Community rallies to harvest late farmer's fields
MERNA, NE -- When needed most, Nebraskan’s know how to step up, but no one does it better than those from small communities. Custer County had the opportunity to step up and help a family who needed it most after one of their own passed unexpectedly.
Patrick Downy, a farmer and lifelong member of the Merna community, died at the age of 54 on September 10, right before the beginning of fall harvest. As harvest moved forward, the nearly 1,500 acres of ready to be harvested crops remained untouched.
It would not stay that way for long. A job that would have taken one combine 15 days to complete, only took the small army of farmers one day.
Area farmers organized a mass harvest that involved nearly 100 people, around eleven combines, 50 trucks, and 12-15 grain carts.
“If somebody else was having trouble today Pat would have been here today, guarantee it with his combine and outfit. He would have been right here with everyone else,” said John Smith who helped organize the harvest day. “This is what we do in Custer County.”
The massive event kicked off first thing in the morning on Saturday, November 9 with the massive crews spread out across Custer County, ranging from Broken Bow to Anselmo.Trucks lined multiple streets in Merna to unload the harvested corn.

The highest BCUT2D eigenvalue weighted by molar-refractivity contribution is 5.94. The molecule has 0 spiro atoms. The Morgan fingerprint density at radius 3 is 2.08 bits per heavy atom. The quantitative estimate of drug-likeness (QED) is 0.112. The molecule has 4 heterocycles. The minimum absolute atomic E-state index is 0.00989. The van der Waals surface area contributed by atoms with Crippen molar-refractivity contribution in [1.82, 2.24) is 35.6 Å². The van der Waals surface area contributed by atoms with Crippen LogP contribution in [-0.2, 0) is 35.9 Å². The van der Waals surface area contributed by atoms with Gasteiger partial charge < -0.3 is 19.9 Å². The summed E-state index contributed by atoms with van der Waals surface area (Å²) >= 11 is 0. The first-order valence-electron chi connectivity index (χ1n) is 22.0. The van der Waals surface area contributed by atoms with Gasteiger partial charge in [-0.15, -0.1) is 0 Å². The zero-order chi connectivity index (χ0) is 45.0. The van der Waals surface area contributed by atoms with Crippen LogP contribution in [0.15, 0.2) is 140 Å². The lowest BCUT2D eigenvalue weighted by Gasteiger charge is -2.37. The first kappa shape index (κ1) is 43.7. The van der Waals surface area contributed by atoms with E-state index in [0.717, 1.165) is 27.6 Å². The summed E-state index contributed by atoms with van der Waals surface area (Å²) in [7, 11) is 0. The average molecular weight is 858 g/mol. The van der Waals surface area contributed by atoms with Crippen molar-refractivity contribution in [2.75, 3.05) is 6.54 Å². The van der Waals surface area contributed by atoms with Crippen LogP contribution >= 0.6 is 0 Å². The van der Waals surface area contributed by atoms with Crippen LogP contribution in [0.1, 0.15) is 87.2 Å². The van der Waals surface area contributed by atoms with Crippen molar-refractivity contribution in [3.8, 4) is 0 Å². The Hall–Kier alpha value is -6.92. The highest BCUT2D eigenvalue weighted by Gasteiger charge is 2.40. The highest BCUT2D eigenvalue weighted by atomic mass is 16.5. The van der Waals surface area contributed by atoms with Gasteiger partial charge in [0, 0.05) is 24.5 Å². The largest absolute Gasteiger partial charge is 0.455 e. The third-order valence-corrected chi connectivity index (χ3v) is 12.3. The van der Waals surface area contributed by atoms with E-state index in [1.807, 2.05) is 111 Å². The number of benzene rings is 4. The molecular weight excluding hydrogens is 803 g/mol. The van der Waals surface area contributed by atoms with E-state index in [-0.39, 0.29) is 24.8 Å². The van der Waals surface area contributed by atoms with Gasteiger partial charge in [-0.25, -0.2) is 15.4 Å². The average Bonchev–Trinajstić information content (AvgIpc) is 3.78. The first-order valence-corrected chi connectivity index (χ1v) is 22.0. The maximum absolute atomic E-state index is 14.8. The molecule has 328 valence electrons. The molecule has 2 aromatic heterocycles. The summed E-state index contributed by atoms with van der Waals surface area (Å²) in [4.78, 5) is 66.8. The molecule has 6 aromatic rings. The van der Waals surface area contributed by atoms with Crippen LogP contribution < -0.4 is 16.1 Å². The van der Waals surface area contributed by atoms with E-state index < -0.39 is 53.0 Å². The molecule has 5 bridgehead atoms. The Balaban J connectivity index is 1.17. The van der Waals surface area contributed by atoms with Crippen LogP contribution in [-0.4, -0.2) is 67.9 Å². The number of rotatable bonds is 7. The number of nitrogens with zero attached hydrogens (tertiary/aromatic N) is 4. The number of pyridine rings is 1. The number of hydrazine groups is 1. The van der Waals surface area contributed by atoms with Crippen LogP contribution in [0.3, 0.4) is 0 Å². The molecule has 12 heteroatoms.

John Blakeman, one of the local farmers and organizers of the harvest day, said, “Pat was a great friend and neighbor to everybody that is helping today. My wife and him and his wife spent countless hours together of the last 30 years. We had a lot of fun and meant a lot to me personally.”
Area businesses also helped support the event with food, equipment, etc. Businesses and individuals that donated include: Country Partners Cooperative, Ag West Commodities, Bryan Frannsen-DeKalb Seed, Casey Cooksley- DeKalb Seed, Nebraska State Bank, Plains Equipment, Grocery Kart, Gateway Motors, Roy Yanagida, Shannon Cooksley, Anderson Group, Central Nebraska Insurance Agency, Heather Callahan, and Gary’s Super Foods.
Blakeman said when the idea got out, people were calling him to donate their time, wanting to help in anyway possible. Both Blakeman and Smith noted that there was nothing more impressive than seeing the huge number of people step forward and wanting to volunteer their time and equipment.
“Unbelievable. I am proud of where I live,” said Blakeman.